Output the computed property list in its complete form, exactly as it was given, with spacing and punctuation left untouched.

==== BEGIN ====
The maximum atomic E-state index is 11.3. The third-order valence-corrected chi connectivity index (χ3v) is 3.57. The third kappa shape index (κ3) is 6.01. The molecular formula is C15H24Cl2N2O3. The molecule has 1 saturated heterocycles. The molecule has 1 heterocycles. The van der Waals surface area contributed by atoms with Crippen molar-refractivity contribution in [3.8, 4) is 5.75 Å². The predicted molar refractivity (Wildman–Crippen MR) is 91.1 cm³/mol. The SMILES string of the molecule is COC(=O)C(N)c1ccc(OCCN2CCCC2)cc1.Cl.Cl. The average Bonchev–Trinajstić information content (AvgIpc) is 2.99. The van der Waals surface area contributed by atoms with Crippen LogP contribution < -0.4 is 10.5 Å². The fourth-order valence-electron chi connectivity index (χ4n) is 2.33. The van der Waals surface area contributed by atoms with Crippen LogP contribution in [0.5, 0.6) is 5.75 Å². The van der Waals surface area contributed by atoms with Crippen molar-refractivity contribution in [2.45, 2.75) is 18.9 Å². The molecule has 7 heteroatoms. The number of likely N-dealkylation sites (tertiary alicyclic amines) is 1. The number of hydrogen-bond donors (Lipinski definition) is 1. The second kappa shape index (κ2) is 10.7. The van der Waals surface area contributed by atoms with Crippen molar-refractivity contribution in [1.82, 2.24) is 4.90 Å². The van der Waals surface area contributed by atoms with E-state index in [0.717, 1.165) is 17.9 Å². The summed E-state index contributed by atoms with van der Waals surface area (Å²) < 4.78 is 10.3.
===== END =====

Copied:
The maximum atomic E-state index is 11.3. The third-order valence-corrected chi connectivity index (χ3v) is 3.57. The third kappa shape index (κ3) is 6.01. The molecular formula is C15H24Cl2N2O3. The molecule has 1 saturated heterocycles. The molecule has 1 heterocycles. The van der Waals surface area contributed by atoms with Crippen molar-refractivity contribution in [3.8, 4) is 5.75 Å². The predicted molar refractivity (Wildman–Crippen MR) is 91.1 cm³/mol. The SMILES string of the molecule is COC(=O)C(N)c1ccc(OCCN2CCCC2)cc1.Cl.Cl. The average Bonchev–Trinajstić information content (AvgIpc) is 2.99. The van der Waals surface area contributed by atoms with Crippen LogP contribution < -0.4 is 10.5 Å². The fourth-order valence-electron chi connectivity index (χ4n) is 2.33. The van der Waals surface area contributed by atoms with Crippen LogP contribution in [0.5, 0.6) is 5.75 Å². The van der Waals surface area contributed by atoms with Crippen molar-refractivity contribution in [2.45, 2.75) is 18.9 Å². The molecule has 7 heteroatoms. The number of likely N-dealkylation sites (tertiary alicyclic amines) is 1. The number of hydrogen-bond donors (Lipinski definition) is 1. The second kappa shape index (κ2) is 10.7. The van der Waals surface area contributed by atoms with Crippen molar-refractivity contribution in [1.82, 2.24) is 4.90 Å². The van der Waals surface area contributed by atoms with E-state index in [0.717, 1.165) is 17.9 Å². The summed E-state index contributed by atoms with van der Waals surface area (Å²) < 4.78 is 10.3.